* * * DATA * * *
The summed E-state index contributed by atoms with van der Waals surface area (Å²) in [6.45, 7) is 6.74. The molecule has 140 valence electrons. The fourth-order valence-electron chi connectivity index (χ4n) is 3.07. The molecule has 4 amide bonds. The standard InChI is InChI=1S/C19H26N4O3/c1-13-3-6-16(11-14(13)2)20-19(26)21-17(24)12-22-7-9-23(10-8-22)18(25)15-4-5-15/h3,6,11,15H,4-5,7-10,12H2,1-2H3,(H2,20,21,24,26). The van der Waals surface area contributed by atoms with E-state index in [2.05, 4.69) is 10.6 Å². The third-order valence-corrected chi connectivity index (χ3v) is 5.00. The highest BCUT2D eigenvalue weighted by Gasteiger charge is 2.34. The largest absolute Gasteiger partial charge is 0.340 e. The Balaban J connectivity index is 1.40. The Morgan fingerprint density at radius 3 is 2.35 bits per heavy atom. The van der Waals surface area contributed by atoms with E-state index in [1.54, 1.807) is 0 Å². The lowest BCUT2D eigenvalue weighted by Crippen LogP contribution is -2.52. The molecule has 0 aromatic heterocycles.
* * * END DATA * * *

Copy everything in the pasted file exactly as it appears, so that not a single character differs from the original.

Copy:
The summed E-state index contributed by atoms with van der Waals surface area (Å²) in [6.45, 7) is 6.74. The molecule has 140 valence electrons. The fourth-order valence-electron chi connectivity index (χ4n) is 3.07. The molecule has 4 amide bonds. The standard InChI is InChI=1S/C19H26N4O3/c1-13-3-6-16(11-14(13)2)20-19(26)21-17(24)12-22-7-9-23(10-8-22)18(25)15-4-5-15/h3,6,11,15H,4-5,7-10,12H2,1-2H3,(H2,20,21,24,26). The van der Waals surface area contributed by atoms with E-state index in [2.05, 4.69) is 10.6 Å². The third-order valence-corrected chi connectivity index (χ3v) is 5.00. The highest BCUT2D eigenvalue weighted by Gasteiger charge is 2.34. The largest absolute Gasteiger partial charge is 0.340 e. The Balaban J connectivity index is 1.40. The Morgan fingerprint density at radius 3 is 2.35 bits per heavy atom. The van der Waals surface area contributed by atoms with E-state index in [1.54, 1.807) is 0 Å². The lowest BCUT2D eigenvalue weighted by Crippen LogP contribution is -2.52. The molecule has 0 aromatic heterocycles.